Kentucky & Indiana Terminal BridgeEdit profile
The Kentucky & Indiana Terminal Bridge is a railroad bridge connecting the Louisville, Kentucky, area to New Albany, Indiana. Constructed from 1881 to 1885 by the Kentucky and Indiana Bridge Company, it opened in 1886. Originally, it included a single standard gauge track and two wagon ways, allowing wagons and other animal powered vehicles to cross the Ohio River by a method other than ferry for the first time. At the time motorized vehicles were virtually nonexistent. The K&I Bridge company also owned a ferry boat operation during both the 1st and 2nd bridge, eventually that operation was sold as the bridge's success largely outmoded boat usage.
Upon opening, the bridge company also offered the Daisy Line, an early steam locomotive commuter train service. In 1893, the Daisy Line trains became electrified, the first steam to electric conversion in the U.S. This train was subject of feature articles in technical journals and was pictured in "Engineering News". Louisville's heavy rail electrification even preceded the electrification of the famous Chicago's 'L' trains by two years.
Passengers traveled in multi-unit three-car elevated electric trains from 1st, 4th and 7th Street elevated stations and other stations en route between Louisville and New Albany. This rapid transit service was wildly popular, with its 15 minute service and convenient schedules from 6am to midnight, ridership soared exponentially from day one. The rapid transit aspect of these trains took Louisvillians by storm and was wildly popular. By 1906 a ridership survey found 3,425 commuter passengers crossing daily and 1,250,000 passengers per year,crossing the K&I Bridge on these rapid electric trains. Even by modern standards this would be considered a heavily used line.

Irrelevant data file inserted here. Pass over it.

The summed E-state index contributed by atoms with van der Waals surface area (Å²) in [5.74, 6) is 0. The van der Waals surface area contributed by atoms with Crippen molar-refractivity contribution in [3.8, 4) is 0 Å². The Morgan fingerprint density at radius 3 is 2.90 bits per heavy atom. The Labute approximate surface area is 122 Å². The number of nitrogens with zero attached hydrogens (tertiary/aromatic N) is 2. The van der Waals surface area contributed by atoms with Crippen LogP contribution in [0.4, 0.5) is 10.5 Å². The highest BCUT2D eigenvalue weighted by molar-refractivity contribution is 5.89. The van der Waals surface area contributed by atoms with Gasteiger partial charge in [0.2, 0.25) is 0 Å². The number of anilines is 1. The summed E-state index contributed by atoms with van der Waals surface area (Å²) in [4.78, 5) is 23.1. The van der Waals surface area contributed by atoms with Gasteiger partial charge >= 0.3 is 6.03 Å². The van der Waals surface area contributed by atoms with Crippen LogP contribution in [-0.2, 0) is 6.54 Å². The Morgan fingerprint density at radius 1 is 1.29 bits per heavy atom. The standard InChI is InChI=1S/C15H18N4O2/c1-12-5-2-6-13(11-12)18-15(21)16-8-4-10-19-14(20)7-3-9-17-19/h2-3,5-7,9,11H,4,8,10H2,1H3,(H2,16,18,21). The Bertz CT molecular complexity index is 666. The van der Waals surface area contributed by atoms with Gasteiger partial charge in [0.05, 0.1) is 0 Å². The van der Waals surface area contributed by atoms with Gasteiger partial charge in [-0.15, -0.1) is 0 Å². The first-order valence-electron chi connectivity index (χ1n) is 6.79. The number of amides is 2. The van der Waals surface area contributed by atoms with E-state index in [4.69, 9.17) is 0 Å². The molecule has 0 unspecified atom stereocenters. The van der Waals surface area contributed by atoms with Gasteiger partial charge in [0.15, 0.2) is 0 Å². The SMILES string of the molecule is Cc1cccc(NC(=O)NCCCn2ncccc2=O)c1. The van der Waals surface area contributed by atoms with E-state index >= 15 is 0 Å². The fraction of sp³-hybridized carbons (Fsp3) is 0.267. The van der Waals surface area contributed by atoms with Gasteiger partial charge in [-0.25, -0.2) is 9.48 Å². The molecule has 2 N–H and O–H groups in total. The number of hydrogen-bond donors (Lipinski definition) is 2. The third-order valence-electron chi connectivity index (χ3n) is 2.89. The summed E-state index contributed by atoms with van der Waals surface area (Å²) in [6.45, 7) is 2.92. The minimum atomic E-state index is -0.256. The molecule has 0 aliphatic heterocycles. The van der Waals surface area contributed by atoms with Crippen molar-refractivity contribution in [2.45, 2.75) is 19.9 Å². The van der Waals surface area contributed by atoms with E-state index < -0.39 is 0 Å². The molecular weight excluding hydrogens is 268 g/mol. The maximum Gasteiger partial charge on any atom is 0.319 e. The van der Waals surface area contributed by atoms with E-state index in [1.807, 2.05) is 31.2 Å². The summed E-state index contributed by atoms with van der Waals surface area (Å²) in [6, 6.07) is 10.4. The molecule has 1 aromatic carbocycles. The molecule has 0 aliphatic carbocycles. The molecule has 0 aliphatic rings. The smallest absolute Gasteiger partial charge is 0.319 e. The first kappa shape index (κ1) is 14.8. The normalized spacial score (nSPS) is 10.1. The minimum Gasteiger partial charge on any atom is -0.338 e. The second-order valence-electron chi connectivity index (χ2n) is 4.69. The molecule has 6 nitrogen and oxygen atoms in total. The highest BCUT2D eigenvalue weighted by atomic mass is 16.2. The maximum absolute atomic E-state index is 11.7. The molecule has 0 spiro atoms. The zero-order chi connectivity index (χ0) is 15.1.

Expenditures made for replacing wooden bridge railings and retrofitting west Louisville wooden el segments with steel, resulted in receivership for the Kentucky and Indiana Bridge Company. The company reorganized in 1899 now renamed the Kentucky and Indiana Bridge and Railroad Company. There was no interruption of the electric commuter train or other bridge heavy rail, line hauled freight and passenger trains.
In late 1907, the The K&I Bridge and Railroad Co sold its commuter train equipment to another company, completely exiting the commuter rail business. By spring of 1908, the elevated west Louisville, the downtown Louisville elevated trackage and elevated stations were no longer used.
In March 1908 the new operator changed all of the equipment gauge, making crossings via a broad gauge gauntlet track over the bridge, with a down ramp immediately afterward, to connect to Louisville's 5 ft (1,524 mm) gauge streetcar tracks. The 1908 version of service was essentially converted to trolleys including single car runs, but two car trains were retained for rush hour to meet the heavy patronage and ridership expectations built up over the decades.
In 1910 the bridge company was renamed the Kentucky & Indiana Terminal Railroad Co. From 1910 to 1911, the bridge was rebuilt and double tracked to handle increasingly heavier train and now automobile traffic. In 1952, creosoted wood block roadways of the second bridge were eliminated and replaced by a steel gridwork roadway. In 1979, an overweight dump truck caused a small segment of the steel grate roadway on the bridge to sag about 1 foot (0.30 m). A quick survey promised to reopen the roadway, but automotive traffic was permanently banned thereafter.
The bridge also featured a rotating swing span opening for the passage of ships in high water. The bridge was only opened four times, twice for testing in 1913 and 1915, then in 1916 for the passage of the steamer "Tarascon" and in 1920 for passage of the Australian convict ship "Success". In 1948 it refused opening of the span for passage of the steamer "Gordon C. Greene" citing inconvenience and costs of cutting power and communication lines, an action for which K&I and LG&E both paid damages to that ship's company. In 1955 the K&I sought and received permission to permanently tie down the swing span from the Corps of Engineers.